Women are nurturers and symbols of strength, dignity, and wisdom. Women are taking up space, breaking barriers, and cementing their place as capable leaders in many areas and industries. According to United Nations, one in ten women in Tanzania (aged 15-49) have undergone FGM. Of these, 35 per cent underwent FGM before the age of one.

Tanzania is one of the many countries across Africa where FGM is still practiced. Generations pass it down to the next generation. It is also viewed as a rite of passage in the rural areas where this tradition is upheld. These communities associate FGM with dignity and status. In other homes, those holding economic power enforce the practice on those living in the household.

The Hope for Girls & Women center in Tanzania offers light and hope to girls and young women escaping from their villages and these heinous acts. On his recent trip across East Africa, our CEO, Mike Feerick, stopped by to visit the organisation.

What is FGM

Female Genital Mutilation affects millions of women, young and old. FGM is a brutal practice rooted in cultural and social norms where they remove or cut the external genitalia of the female. They use this custom as a way to control women and in many rural villages and communities, it’s considered a rite of passage – from girl to woman. This harmful practice poses serious mental and physical risks to these women.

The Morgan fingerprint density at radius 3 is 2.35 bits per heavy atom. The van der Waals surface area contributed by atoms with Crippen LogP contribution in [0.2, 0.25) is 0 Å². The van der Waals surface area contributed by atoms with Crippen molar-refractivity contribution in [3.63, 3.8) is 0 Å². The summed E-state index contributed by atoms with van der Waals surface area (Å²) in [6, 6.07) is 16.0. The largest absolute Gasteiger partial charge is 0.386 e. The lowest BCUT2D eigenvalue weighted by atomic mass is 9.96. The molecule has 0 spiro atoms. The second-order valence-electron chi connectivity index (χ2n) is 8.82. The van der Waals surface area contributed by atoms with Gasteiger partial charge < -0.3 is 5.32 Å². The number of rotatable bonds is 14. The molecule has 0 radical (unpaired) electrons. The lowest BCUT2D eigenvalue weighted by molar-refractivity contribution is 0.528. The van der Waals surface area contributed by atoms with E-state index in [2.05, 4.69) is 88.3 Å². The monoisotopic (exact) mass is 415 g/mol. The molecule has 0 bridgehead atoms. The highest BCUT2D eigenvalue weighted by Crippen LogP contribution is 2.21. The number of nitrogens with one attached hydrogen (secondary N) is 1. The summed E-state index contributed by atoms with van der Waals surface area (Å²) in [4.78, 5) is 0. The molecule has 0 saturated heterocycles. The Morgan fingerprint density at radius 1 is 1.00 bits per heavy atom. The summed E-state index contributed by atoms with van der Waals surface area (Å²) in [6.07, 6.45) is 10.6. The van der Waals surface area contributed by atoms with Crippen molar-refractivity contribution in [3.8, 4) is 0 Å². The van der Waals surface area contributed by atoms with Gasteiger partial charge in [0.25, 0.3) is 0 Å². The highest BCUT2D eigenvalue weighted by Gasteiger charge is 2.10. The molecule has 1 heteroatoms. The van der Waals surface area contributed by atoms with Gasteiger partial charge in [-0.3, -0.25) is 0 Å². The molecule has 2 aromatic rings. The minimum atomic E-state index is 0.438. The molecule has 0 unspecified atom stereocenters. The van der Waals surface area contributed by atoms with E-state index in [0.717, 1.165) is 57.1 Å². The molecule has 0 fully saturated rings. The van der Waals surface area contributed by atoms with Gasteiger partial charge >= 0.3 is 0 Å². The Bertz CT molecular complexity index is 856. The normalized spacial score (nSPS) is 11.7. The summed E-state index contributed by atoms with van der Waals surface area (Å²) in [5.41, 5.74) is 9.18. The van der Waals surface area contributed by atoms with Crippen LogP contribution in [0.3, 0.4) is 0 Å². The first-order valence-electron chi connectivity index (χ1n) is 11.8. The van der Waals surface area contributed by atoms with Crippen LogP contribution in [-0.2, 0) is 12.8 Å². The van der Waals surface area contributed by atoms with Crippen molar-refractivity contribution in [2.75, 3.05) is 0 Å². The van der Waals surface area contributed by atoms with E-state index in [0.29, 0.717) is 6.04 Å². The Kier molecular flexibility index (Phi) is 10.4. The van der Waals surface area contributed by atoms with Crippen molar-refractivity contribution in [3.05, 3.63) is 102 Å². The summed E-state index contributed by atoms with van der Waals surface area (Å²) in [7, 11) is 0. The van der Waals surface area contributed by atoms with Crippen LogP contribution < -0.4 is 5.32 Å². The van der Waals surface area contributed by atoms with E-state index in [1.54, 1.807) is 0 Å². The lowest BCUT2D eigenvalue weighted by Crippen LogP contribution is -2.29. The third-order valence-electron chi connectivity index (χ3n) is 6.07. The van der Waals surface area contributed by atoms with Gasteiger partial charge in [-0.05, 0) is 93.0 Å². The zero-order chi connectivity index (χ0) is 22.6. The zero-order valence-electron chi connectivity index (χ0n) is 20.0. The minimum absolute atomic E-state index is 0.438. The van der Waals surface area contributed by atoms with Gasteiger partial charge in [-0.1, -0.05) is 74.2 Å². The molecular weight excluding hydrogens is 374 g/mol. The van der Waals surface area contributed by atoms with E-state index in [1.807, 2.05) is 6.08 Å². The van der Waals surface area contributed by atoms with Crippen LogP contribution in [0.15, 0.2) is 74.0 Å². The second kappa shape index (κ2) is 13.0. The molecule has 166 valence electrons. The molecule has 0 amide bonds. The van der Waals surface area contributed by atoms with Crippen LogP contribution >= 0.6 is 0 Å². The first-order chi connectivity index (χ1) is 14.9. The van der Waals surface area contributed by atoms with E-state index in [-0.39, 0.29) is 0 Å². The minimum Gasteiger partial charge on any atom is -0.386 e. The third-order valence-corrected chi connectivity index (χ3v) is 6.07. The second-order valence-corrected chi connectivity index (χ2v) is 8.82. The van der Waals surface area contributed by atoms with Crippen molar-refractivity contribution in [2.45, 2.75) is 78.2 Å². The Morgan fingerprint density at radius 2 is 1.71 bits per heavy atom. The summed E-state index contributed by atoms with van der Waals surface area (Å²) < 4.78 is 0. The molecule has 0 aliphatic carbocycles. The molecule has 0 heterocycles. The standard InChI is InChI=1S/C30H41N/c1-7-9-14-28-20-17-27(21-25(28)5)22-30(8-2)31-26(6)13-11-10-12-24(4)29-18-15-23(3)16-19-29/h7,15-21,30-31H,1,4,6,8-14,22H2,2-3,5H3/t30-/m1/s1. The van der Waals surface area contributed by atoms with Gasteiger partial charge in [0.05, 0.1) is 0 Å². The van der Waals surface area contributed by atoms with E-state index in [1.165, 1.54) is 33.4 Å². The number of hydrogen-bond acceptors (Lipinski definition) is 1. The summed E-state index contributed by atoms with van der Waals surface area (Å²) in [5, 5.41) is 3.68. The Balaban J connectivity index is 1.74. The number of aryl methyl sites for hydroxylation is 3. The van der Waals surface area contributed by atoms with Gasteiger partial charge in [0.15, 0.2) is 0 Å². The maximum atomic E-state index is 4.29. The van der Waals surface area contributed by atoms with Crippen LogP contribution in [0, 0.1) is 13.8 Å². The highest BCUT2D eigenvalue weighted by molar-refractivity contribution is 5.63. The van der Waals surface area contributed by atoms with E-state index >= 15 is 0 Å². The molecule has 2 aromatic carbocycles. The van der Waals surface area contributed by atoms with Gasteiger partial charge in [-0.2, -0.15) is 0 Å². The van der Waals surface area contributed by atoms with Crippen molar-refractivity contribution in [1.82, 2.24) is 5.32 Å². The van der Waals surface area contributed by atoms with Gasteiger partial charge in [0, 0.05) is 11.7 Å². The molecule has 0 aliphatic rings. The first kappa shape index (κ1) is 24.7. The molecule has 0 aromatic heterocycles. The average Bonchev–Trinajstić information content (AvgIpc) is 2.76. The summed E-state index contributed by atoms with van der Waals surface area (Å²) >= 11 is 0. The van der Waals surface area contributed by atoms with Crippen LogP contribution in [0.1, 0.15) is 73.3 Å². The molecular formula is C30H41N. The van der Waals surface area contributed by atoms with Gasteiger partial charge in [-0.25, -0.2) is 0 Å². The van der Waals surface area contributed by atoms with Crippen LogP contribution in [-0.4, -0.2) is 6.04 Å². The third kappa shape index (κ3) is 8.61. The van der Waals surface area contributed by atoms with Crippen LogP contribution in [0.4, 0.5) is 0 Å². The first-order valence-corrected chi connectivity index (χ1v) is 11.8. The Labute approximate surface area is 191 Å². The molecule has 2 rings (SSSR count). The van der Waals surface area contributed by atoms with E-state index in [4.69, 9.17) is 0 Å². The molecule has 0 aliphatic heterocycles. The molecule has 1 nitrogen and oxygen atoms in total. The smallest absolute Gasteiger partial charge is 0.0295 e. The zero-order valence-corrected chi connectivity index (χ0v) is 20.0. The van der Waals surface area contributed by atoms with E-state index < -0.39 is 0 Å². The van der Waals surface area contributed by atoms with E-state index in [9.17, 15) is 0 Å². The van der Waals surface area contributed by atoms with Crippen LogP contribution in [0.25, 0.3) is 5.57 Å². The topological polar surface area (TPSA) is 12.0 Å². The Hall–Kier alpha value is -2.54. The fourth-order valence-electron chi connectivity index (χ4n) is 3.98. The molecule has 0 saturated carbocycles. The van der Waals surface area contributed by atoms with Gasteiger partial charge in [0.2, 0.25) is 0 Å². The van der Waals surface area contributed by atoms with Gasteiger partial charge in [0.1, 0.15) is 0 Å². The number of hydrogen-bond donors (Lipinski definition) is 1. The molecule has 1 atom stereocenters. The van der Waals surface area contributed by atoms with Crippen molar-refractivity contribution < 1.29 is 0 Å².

Hope for Girls & Women

Tanzanian activist, Rhobi Samwelly, founded The Hope for Girls and Women (Matumaini kwa Wasichana na Wanawake in Swahili) in 2017. This stemmed from her personal experience of having undergone FGM as a child. The safe haven is driven by Rhobi’s passion and commitment to fight for the rights of all women and girls. Hope for Girls & Women serves as a safe environment for the young women who have often escaped from their villages and need a place to live.

A Beacon of Hope

The organisation runs two safe houses in the Butiama and Serengeti Districts of the Mara Region of Tanzania. Many women and girls in rural areas have limited access to education. Unfortunately, Tanzania also reports a high number of women abused at the hands of their spouses. Government services to help the women are limited.

Rhobi’s mission and goal with Hope for Girls & Women is to do more than rescue the women and girls. The center runs training programmes, provides vocational training, develops tailoring and computer skills to drive entrepreneurship.

Alison and Hope for Girls & Women

Alison’s mission is to empower learners by providing free online education across many industries. On Mike’s visit, he got a first hand look at the work the staff is doing to help the girls. The Alison platform empowers the women to upskill the victims and to give them the opportunity to pursue a better life. The acquired skills and knowledge and support uplift them from their circumstances. They grant the young women the produce to generate their own income, become independent, support their families and make them less vulnerable to forced marriages and FGM.

While in Tanzania, Mike had the pleasure of meeting one of the teachers at Hope for Girls & Women, Mr Herry Kasunga. Mr Kasunga’s class of 10 learners graduated from Alison with a certificate in Microsoft Excel. Alison will continue to empower these young women. In doing so, it will help them lead independent lives.

“Today’s girls are tomorrow’s women – and leaders.” – Isabel Allende

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